The best stop of the day was on the tram ride back to the Space Center – Rocket Park, home of the last remaining Saturn V rocket. Intended to be used for the cancelled Apollo 18 mission to the moon, the Saturn V is a three-stage rocket capable of taking humans to the moon. It’s the only thing constructed that’s ever taken humans out of low Earth orbit. And it’s big. I mean, really big. The two rockets outside the building (Little Joe and Redstone) were just teasers for what was inside.
The Saturn V is 363 feet long, and 33 feet in diameter. It’s the length of a football field. It’s absolutely massive and awe-inspiring. I couldn’t imagine being strapped to the tip of the rocket and shot into space. And the most incredible thing is, no one died in space as a result of the Apollo missions or use of a Saturn V rocket. For something controlled with less computing power than you have in your smartphone, that’s pretty amazing.
Spontaneity Tip: Ever in Houston or headed to the coast with an hour to kill? Rocket Park is free and accessible by car! No ticket to the Space Center is required.
Back in the Space Center, we saw other capsules from space exploration missions and were amazed at just how cramped they were inside. Being an astronaut is not for the claustrophobic, that’s for sure. We then went outside to explore Independence Plaza, home of a replica Space Shuttle strapped to the top of a Boeing 747 (NASA 905, the original shuttle carrier aircraft). The Space Shuttle was designed to be reused – launched like a rocket, and landed like a plane on runways. But sometimes the Space Shuttle would land in Los Angeles and need to be taken back to Florida. What’s the best way to get it there? Why, strap it to the top of an airplane, of course! This exhibit looked into the fascinating science behind flying two aircraft in tandem.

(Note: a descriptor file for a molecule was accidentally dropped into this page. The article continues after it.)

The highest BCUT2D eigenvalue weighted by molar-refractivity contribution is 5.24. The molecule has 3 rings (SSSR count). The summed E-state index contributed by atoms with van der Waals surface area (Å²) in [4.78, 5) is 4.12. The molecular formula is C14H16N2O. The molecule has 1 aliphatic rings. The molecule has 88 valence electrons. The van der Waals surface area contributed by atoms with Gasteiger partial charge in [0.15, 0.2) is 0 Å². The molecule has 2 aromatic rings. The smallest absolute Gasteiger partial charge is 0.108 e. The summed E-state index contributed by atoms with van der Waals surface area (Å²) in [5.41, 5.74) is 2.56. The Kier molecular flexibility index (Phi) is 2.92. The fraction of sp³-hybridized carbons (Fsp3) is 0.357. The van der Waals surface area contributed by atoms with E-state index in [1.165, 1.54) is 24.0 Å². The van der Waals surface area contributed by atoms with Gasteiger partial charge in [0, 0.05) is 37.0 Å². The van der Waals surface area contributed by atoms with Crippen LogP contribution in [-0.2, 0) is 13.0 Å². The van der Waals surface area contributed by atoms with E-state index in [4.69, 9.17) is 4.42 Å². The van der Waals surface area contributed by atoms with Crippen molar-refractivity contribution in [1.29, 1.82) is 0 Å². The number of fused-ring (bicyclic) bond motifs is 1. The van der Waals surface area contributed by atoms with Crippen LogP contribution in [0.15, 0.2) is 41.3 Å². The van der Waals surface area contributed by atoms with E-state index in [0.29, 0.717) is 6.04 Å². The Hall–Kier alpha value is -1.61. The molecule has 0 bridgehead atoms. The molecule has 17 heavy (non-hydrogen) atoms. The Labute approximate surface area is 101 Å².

We spent about 5 hours at NASA and became thoroughly excited about the Orion missions to the moon starting in 2020, only two years away!
Dinner at La Fisheria in Downtown Houston
Exhausted, we drove back to downtown Houston and checked into our hotel, the Magnolia Houston, which has a swanky rooftop pool, a historic facade, and a cookies and milk bar from 8-10pm every night. Downtown Houston turned out to be surprisingly walkable with a historic downtown area, multiple parks, and brick streets. We had dinner at La Fisheria, an incredible Mexican seafood restaurant. If you’re in Houston, you definitely have to check this place out. The restaurant interior is bright and colorful with energetic waitstaff, and had the right balance of formality where we could walk in with a t-shirt and shorts and feel comfortable, but could also go for a very nice date night before seeing a show. We split the ceviche (the best in the city) and the sweet corn tamale with shrimp and creamy garlic sauce – one of the 30 best dishes in Houston according to the Houston Press. Let’s just say that I’ll be dreaming about that tamale on my deathbed. It was that good. And the churros for dessert are the best I’ve ever had!